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The Mystery Man

When she started her quest, writer Sarah Hampson had no real sense of the great-grandfather who was her personal connection to the Great War. The words and images she collected along the way changed all that.

The well-worn chronicles kept by William Barnett Evans are fragile, tattered and faded with their brown leather covers thin as lace. But to the great-granddaughter he never met, they ‘could be the key to his heart and mind, telling me so much more about the man.’ (Roger Hallett/The Globe and Mail)

W.B. Evans as a young man: By the time war broke out, he was middle-aged – a prosperous father of three with a home in Montreal’s prestigious Square Mile. Despite 14 years in the militia, he was not well prepared for battle. However, says historian Michael Boire of the Royal Military College, “war for these Edwardian men was an exercise in masculinity and duty, not just to England but to Canada.” (Christinne Muschi for The Globe and Mail)

Promoted to lieutenant-colonel and given command of his own battalion, Evans was cited for valour – and drew the attention of a front-line sketch artist, who depicted him inspecting the troops. (Christinne Muschi for The Globe and Mail)

As stated clearly on the first page, copies of A Soldier’s Diary handed out to everyone who enlisted ‘were very personal,’ says Royal Military College historian Michael Boire, and not meant to be part of the official paperwork. (Roger Hallett/The Globe and Mail)

Jean Blackader Evans and two of her daughters in a portrait by Montreal’s famed Notman studio: In his diary, her husband expressed how he felt when she came to visit him in England. ‘I do not think there are two happier people, especially married people in the world than we are.’ (Notman Photographic Archives / McCord Museum / 191023-II)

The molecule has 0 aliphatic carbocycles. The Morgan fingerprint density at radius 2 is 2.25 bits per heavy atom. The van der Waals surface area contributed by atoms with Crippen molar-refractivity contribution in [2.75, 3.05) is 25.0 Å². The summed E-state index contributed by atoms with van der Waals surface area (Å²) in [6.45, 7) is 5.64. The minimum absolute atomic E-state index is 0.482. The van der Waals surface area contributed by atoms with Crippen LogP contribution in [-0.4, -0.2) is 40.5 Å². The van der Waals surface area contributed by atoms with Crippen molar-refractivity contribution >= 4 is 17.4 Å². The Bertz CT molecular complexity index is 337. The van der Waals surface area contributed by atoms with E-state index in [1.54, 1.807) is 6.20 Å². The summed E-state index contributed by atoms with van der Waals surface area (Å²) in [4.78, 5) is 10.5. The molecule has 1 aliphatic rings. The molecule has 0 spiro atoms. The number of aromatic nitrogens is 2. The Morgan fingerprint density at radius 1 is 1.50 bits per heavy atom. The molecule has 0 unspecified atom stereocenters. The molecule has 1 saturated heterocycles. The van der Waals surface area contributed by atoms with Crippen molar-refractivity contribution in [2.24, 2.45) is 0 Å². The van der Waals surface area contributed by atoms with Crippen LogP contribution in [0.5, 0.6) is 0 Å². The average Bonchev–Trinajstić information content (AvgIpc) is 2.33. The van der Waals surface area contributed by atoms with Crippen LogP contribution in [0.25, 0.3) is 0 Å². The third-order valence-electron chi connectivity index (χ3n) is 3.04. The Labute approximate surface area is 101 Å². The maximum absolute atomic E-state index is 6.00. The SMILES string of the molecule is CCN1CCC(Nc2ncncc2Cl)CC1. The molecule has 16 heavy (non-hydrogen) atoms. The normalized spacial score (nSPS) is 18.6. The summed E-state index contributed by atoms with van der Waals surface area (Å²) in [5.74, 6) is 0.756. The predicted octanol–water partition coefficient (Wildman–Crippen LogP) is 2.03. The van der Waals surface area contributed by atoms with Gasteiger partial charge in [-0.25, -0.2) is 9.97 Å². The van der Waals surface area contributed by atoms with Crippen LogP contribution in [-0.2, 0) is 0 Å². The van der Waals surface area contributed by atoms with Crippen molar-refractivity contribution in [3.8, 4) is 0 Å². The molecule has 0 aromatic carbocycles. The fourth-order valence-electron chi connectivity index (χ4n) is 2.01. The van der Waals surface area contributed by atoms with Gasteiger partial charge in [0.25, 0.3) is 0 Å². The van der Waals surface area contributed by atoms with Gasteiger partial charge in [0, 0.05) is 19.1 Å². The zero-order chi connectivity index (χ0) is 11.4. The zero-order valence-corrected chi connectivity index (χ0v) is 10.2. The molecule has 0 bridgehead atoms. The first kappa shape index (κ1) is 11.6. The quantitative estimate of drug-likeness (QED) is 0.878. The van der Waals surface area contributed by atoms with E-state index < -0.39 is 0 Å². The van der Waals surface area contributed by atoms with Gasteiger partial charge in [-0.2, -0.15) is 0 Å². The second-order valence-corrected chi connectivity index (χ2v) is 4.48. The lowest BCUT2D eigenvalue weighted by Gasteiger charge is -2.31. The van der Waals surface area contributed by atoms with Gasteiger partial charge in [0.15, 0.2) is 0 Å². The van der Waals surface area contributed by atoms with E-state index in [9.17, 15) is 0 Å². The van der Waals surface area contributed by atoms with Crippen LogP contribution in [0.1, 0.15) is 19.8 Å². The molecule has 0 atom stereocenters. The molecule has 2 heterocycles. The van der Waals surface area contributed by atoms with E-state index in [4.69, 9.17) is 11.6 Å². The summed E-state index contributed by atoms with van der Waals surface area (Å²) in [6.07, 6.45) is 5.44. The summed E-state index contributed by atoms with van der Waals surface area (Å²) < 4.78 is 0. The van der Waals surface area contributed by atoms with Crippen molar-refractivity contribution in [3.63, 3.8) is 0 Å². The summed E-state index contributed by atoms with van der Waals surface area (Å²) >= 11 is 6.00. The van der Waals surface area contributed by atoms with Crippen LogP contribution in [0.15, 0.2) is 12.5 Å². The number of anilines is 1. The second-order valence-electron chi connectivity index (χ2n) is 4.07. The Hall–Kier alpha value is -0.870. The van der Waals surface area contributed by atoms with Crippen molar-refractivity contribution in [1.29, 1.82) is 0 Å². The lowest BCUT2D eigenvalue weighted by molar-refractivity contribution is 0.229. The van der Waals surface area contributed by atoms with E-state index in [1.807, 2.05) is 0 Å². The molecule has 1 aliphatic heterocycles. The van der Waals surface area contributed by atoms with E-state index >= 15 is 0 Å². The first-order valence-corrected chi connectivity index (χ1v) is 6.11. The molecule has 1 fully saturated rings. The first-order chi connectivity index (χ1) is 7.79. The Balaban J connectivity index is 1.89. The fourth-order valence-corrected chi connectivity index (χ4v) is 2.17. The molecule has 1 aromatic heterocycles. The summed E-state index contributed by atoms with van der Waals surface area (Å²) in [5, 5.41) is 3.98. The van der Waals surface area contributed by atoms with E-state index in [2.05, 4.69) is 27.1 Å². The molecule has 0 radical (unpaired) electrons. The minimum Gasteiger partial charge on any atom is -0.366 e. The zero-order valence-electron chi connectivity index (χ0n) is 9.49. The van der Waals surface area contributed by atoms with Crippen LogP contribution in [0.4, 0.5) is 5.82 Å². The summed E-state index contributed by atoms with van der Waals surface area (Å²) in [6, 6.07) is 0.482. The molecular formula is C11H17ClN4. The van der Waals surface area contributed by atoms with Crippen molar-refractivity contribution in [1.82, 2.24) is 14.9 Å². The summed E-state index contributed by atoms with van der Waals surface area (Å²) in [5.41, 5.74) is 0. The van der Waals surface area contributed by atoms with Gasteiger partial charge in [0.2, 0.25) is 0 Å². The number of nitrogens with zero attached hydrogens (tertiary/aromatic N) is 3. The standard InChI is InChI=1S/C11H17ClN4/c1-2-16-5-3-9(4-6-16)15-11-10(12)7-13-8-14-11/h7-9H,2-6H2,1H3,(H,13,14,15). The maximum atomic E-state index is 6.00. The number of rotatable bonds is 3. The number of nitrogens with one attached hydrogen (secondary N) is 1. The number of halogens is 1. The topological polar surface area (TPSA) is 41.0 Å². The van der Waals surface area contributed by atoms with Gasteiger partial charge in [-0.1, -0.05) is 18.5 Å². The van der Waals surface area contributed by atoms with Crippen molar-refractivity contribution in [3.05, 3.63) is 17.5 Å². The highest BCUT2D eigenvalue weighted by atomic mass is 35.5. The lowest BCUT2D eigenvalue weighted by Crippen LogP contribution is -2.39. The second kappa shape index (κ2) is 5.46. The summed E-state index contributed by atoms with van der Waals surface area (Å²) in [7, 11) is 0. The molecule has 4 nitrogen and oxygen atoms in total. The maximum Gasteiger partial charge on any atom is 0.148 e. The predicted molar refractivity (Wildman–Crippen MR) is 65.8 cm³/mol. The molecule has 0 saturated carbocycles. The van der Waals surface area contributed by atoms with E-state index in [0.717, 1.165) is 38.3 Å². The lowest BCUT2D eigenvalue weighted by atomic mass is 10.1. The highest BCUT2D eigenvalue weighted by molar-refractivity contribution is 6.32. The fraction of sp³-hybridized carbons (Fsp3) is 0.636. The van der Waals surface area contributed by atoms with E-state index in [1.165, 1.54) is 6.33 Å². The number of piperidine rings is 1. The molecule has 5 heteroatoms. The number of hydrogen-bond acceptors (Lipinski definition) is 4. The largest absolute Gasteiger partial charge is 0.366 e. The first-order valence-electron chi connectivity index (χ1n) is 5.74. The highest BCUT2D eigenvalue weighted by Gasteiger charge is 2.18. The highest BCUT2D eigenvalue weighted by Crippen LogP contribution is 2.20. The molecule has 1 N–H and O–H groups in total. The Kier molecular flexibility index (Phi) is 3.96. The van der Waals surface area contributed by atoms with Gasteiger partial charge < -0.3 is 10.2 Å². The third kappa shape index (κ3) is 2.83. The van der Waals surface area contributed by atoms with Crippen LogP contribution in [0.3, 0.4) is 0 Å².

‘Zero hour, 5:30,’ begins the diary entry for April 9, 1917, as his battalion joins the attack on Vimy Ridge – the great triumph that many have argued truly made Canada a nation. His bravery that day earned Evans a mention in an official dispatch. (Roger Hallett/The Globe and Mail)

A citation commemorating the fact that Evans was mentioned by name in an official dispatch from commander-in-chief, Sir Douglas Haig, praising his ‘gallant and distinguished services in the field.’ (Christinne Muschi for The Globe and Mail)

Montrealer Jim Evans displays his grandfather’s Great War medals, including the highly prized Distinguished Service Order, far left, an honour bestowed by King George V. (Christinne Muschi for The Globe and Mail)

Jim Evans now has the shell casings that his grandfather W.B. Evans collected in 1916 as keepsakes from two famed battlefields: the Somme, left, and Ypres, his battalion’s trial by fire. (Christinne Muschi for The Globe and Mail)

Jim Evans indicates the area where his grandfather (shown as a young man well before the war) fought during the Battle of Vimy Ridge. Although cited for bravery, he requested a leave three months later for reasons never mentioned in his diary. (Christinne Muschi for The Globe and Mail)